Electroacupuncture for Nausea, Vomiting, and Myelosuppression in Women Receiving Adjuvant Chemotherapy for Early Breast Cancer: A Randomized Controlled Pilot Trial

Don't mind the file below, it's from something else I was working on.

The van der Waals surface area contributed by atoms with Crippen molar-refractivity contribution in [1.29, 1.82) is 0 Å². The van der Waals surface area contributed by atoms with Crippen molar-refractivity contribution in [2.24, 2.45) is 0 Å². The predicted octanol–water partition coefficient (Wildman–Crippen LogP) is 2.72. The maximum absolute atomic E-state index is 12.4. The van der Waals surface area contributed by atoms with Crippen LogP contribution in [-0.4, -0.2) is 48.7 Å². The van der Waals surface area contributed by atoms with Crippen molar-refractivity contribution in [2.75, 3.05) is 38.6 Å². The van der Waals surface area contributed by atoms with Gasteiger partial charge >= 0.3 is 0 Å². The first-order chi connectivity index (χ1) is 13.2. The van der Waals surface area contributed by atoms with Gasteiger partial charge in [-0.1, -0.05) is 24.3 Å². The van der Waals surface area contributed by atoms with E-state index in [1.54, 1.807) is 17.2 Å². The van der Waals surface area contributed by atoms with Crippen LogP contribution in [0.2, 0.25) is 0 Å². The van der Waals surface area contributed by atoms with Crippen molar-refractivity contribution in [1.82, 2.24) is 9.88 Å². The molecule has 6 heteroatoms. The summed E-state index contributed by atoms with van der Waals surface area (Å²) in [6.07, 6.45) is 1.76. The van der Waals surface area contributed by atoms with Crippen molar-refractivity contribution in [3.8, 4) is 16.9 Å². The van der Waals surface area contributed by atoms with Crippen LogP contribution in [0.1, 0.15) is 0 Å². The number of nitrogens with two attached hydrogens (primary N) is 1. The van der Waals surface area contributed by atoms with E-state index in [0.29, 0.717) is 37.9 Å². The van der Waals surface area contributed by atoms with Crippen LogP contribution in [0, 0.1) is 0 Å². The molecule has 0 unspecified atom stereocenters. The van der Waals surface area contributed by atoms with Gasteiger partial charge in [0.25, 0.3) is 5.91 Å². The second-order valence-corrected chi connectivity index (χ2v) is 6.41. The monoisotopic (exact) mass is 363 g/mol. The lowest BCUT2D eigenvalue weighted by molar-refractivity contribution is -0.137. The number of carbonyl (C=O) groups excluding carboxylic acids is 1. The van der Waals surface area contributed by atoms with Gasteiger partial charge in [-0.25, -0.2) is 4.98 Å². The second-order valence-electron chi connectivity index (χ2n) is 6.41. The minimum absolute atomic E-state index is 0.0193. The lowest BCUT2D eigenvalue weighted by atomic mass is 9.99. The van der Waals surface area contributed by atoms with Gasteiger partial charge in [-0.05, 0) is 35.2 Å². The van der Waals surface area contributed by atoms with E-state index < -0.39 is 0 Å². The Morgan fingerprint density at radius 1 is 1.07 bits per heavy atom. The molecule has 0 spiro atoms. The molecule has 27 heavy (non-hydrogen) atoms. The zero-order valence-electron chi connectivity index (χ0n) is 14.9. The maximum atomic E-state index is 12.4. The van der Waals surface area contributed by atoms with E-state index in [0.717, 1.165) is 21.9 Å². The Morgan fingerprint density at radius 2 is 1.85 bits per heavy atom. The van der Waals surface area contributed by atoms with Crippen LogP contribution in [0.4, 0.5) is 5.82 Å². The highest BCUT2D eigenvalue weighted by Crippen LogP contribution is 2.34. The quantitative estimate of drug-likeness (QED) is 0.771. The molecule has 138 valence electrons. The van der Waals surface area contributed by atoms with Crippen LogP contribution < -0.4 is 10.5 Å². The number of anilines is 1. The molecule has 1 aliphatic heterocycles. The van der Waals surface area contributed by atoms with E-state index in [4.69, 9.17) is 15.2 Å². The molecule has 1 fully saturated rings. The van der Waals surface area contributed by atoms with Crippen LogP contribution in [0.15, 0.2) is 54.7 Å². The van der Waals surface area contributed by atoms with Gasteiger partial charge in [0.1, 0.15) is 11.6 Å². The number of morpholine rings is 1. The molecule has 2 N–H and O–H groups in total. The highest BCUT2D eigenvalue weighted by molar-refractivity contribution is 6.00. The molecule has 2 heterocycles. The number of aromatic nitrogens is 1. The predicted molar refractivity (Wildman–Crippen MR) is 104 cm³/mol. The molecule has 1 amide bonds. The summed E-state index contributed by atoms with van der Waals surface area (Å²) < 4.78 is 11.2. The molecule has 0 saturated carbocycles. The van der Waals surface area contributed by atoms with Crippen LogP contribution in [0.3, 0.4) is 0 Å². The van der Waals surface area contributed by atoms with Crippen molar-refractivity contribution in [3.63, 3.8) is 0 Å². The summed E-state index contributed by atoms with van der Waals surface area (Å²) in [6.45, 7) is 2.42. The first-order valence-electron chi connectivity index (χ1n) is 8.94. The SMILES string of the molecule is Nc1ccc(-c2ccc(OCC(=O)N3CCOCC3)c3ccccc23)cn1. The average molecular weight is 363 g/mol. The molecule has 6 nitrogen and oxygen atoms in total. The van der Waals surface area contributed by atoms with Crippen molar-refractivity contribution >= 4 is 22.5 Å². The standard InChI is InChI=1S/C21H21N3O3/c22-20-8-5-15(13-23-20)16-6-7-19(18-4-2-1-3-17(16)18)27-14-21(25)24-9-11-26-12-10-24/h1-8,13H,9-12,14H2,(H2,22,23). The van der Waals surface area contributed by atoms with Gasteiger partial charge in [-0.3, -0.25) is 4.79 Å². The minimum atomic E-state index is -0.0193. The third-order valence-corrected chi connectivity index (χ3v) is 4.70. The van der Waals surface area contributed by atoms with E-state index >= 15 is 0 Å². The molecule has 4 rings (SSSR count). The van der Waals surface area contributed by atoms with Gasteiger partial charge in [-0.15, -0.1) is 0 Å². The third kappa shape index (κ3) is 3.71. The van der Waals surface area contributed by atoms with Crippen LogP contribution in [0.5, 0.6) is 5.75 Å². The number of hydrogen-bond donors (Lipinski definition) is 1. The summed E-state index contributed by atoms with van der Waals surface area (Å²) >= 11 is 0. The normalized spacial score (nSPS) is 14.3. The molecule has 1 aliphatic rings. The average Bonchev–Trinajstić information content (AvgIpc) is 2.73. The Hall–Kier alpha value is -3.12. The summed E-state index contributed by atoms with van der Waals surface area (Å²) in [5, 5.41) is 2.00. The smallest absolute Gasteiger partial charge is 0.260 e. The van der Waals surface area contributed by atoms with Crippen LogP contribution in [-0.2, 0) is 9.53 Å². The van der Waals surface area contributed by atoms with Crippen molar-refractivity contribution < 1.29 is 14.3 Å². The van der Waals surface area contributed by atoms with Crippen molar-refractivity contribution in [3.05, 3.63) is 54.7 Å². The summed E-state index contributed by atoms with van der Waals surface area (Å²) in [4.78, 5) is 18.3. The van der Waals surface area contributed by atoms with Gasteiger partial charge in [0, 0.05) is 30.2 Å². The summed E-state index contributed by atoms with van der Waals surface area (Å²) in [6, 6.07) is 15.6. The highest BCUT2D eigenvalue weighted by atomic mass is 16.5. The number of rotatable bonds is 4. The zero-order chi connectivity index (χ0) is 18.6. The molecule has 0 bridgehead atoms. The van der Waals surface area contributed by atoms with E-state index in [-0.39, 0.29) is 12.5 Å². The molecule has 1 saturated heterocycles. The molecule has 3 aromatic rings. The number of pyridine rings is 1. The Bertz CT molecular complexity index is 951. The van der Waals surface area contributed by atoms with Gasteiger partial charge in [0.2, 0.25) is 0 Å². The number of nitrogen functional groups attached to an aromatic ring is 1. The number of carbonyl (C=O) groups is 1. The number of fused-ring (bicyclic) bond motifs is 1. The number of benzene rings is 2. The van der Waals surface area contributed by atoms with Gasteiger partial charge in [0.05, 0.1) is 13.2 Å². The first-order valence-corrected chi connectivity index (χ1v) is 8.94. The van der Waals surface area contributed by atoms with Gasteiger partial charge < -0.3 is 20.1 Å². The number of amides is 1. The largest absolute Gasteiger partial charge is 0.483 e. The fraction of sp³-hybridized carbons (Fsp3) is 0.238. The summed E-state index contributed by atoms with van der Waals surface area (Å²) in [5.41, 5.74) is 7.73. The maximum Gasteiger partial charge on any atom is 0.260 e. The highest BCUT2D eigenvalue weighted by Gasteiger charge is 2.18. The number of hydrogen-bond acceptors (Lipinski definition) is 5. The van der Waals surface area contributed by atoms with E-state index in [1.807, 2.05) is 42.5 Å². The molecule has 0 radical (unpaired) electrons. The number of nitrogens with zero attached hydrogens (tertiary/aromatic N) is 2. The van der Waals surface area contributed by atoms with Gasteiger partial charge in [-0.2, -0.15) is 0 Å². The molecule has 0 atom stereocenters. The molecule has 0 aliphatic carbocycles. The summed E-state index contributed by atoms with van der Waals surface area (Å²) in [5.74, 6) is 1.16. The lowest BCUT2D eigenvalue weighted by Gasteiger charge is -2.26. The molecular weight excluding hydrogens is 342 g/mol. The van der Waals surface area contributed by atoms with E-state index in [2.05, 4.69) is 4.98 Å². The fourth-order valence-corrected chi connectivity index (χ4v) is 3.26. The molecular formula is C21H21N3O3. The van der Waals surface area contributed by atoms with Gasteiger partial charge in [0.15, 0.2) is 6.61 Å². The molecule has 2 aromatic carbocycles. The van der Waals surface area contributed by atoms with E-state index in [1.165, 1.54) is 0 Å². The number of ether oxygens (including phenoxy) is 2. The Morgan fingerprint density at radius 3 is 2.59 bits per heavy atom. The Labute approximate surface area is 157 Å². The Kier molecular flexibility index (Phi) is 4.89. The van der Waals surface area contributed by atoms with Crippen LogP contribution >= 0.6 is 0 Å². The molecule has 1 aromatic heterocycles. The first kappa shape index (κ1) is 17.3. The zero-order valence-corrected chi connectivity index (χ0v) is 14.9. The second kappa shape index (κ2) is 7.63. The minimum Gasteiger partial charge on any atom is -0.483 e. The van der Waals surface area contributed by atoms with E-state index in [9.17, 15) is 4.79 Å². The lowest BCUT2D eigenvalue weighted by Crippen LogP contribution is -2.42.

Background: Acupuncture has been demonstrated as an effective way to control nausea and vomiting induced by chemotherapy but has not been tested in conjunction with optimal use of antiemetic medication. Objective: The goal of this study was to explore the feasibility and safety of electroacupuncture (EA) for women with breast cancer, who were receiving chemotherapy. Design: The study was a randomized controlled pilot trial. Setting: This trial was conducted at a medical oncology clinic at the Royal Prince Alfred Hospital, in Sydney, New South Wales, Australia. Patients: Thirty-two women with breast cancer were recruited from a medical oncology clinic between March 2008 and July 2009. Intervention: The intervention tested was true EA versus sham EA. Main Outcome Measures: The study tested the effect of EA on women with breast cancer who were receiving chemotherapy, with respect to nausea, vomiting, and blood cell counts. Results: All but 2 participants completed EA treatment; these two dropouts were 1 from the true EA group and 1 from the sham EA group. No adverse effects of EA were reported. There was no significant difference in nausea and vomiting between the groups. However, there were significant differences in adjusted white bloodcell and neutrophil counts at week 6 in the true EA group, compared to the sham EA group. Conclusions: The findings of this trial suggest that EA during chemotherapy is a promising option for controlling side-effects of chemotherapy. An adequately powered, randomized, controlled trial to confirm the effect of EA is, therefore, warranted.